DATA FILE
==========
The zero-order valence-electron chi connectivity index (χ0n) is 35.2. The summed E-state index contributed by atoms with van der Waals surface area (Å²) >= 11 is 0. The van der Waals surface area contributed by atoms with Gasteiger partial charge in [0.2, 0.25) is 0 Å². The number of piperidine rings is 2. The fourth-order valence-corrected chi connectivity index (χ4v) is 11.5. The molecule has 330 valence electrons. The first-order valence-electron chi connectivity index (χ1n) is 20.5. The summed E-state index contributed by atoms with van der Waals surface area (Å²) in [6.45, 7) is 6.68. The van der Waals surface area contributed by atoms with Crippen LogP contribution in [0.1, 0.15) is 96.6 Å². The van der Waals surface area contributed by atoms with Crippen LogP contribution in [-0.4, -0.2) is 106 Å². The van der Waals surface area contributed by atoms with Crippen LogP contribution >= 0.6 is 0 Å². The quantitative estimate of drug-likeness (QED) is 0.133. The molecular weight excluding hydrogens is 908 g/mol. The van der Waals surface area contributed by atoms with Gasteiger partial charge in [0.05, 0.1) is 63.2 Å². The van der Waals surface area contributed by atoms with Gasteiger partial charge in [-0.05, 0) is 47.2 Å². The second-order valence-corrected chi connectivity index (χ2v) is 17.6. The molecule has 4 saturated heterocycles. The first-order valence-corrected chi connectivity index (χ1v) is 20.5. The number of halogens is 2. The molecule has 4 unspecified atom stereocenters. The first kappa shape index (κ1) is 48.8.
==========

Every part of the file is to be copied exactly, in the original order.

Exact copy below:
The zero-order valence-electron chi connectivity index (χ0n) is 35.2. The summed E-state index contributed by atoms with van der Waals surface area (Å²) >= 11 is 0. The van der Waals surface area contributed by atoms with Gasteiger partial charge in [0.2, 0.25) is 0 Å². The number of piperidine rings is 2. The fourth-order valence-corrected chi connectivity index (χ4v) is 11.5. The molecule has 330 valence electrons. The first-order valence-electron chi connectivity index (χ1n) is 20.5. The summed E-state index contributed by atoms with van der Waals surface area (Å²) in [6.45, 7) is 6.68. The van der Waals surface area contributed by atoms with Crippen LogP contribution in [0.1, 0.15) is 96.6 Å². The van der Waals surface area contributed by atoms with Crippen LogP contribution in [-0.4, -0.2) is 106 Å². The van der Waals surface area contributed by atoms with Crippen LogP contribution >= 0.6 is 0 Å². The quantitative estimate of drug-likeness (QED) is 0.133. The molecular weight excluding hydrogens is 908 g/mol. The van der Waals surface area contributed by atoms with Gasteiger partial charge in [0.05, 0.1) is 63.2 Å². The van der Waals surface area contributed by atoms with Gasteiger partial charge in [-0.05, 0) is 47.2 Å². The second-order valence-corrected chi connectivity index (χ2v) is 17.6. The molecule has 4 saturated heterocycles. The first-order valence-corrected chi connectivity index (χ1v) is 20.5. The number of halogens is 2. The molecule has 4 unspecified atom stereocenters. The first kappa shape index (κ1) is 48.8.